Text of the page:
RE-ROOF Before and After
Roof Replacement (Re-Roof)
Whether it’s a result of aging, storm damage, or other force of nature, at some point everyone needs to replace the roof on their home. It’s a sizable investment, so before you make that investment there are questions you should ask.
How do I know if I need a new roof, or it can it just be repaired?
You may need a new roof if
- Shingles are missing.
- There are wet spots on the ceiling inside the house.
- The roof is over 20 years old.
- There has been wind storm damage.
How long will it take to install a new roof?
Generally speaking, it will take between 2-4 days to actually replace your roof. Of course, time is needed for doing the inspection and providing an estimate along with a few other logistical details. Read more here
What about the gutters? Will they need to be replaced?
Not necessarily. If the gutters are in good condition, the team will work around them.
Parker Roofing Options, LLC dba PRO Roofing can help you determine if your roof just needs to be repaired or if a new roof is warranted. You can rest easy when you choose us for your new roof installation. Use our free estimate page to schedule your appointment for a consultation.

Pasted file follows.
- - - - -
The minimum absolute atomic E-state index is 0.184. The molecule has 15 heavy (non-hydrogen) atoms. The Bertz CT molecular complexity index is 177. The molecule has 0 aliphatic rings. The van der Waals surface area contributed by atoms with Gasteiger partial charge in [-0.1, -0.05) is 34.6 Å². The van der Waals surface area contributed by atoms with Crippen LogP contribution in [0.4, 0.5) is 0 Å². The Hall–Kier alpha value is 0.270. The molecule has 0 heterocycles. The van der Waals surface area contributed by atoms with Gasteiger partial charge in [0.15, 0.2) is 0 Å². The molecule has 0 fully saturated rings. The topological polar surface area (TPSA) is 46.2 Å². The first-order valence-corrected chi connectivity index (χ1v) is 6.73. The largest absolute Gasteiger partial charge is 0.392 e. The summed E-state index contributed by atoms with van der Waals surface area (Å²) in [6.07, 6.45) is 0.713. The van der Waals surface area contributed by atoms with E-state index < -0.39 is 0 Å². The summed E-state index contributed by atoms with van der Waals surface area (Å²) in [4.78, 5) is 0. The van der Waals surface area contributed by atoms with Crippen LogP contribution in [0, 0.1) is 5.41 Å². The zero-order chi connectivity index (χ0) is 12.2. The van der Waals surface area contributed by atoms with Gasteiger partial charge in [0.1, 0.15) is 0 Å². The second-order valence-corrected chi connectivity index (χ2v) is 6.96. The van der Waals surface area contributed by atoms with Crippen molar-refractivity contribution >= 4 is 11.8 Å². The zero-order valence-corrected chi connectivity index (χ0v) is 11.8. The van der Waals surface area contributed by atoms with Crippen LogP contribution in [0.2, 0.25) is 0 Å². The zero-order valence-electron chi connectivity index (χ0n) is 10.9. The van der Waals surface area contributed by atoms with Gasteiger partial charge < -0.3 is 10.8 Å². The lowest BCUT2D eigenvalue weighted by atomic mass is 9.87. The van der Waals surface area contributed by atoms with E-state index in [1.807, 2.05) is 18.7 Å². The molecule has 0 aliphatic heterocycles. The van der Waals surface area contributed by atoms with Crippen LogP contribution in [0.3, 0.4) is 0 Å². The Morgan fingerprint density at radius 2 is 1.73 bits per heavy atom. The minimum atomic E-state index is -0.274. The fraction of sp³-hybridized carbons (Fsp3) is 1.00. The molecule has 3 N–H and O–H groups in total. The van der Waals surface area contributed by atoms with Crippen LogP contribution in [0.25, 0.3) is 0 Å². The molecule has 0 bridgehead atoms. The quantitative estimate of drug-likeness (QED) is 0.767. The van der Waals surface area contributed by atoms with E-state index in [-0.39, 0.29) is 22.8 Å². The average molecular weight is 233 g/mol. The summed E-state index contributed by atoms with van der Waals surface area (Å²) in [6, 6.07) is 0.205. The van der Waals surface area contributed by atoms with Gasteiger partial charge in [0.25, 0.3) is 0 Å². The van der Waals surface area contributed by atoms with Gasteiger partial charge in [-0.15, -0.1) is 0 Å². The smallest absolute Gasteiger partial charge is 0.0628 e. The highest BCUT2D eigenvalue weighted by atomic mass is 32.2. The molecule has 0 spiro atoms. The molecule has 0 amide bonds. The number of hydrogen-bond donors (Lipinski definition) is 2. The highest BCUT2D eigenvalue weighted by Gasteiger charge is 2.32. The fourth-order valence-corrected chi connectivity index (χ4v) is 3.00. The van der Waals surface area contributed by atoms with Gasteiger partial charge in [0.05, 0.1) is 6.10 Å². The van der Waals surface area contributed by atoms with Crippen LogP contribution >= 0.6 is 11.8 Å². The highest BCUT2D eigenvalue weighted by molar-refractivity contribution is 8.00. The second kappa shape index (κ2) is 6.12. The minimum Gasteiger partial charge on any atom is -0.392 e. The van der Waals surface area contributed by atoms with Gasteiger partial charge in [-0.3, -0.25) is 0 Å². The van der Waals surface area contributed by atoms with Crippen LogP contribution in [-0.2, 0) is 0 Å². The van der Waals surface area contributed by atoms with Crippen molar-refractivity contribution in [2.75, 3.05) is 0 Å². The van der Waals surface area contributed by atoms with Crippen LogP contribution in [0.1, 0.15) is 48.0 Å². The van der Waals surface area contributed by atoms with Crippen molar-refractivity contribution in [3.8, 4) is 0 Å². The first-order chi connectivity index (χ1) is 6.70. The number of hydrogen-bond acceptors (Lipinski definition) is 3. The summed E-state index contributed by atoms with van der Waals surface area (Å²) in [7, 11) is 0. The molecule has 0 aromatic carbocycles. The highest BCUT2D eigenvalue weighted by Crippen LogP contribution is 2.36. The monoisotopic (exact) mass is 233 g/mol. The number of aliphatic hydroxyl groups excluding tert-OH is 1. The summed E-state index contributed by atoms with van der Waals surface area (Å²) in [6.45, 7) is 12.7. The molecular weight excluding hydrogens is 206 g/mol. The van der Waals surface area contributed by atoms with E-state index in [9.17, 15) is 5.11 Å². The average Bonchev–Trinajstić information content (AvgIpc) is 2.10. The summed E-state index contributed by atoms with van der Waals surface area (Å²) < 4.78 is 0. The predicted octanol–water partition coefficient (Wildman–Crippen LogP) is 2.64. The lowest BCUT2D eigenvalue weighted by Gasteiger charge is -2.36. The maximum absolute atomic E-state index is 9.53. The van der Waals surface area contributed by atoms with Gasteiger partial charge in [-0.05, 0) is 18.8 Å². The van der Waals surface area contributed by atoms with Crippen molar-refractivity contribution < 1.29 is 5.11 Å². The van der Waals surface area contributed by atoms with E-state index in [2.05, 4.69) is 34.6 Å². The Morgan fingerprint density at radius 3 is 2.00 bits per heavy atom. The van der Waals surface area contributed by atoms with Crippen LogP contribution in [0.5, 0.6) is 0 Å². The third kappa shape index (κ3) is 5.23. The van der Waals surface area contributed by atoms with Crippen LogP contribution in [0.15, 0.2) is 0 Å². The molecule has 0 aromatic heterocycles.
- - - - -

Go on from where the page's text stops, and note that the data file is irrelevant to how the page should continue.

Read about some common materials used for residential roofing:
Residential metal roofing is primarily made of steel or aluminum. Metal roofing for residential applications is very lightweight with the heaviest product weighing about 1.5 pounds per square foot when installed.
Architectural roofing shingles are among the highest quality roofing products made. Traditionally, they are composed of a heavy fiber glass mat base and ceramic-coated mineral granules that are tightly embedded in carefully refined, water-resistant asphalt.
Low-slope roofs, more commonly referred to as flat roofs, come in a variety of system types. Low-slope roofs are available in Modified Bitumen and Single Ply systems. Each system type has it’s place. The decision on which system to use should be based more on the use of the building, and not primarily on initial cost.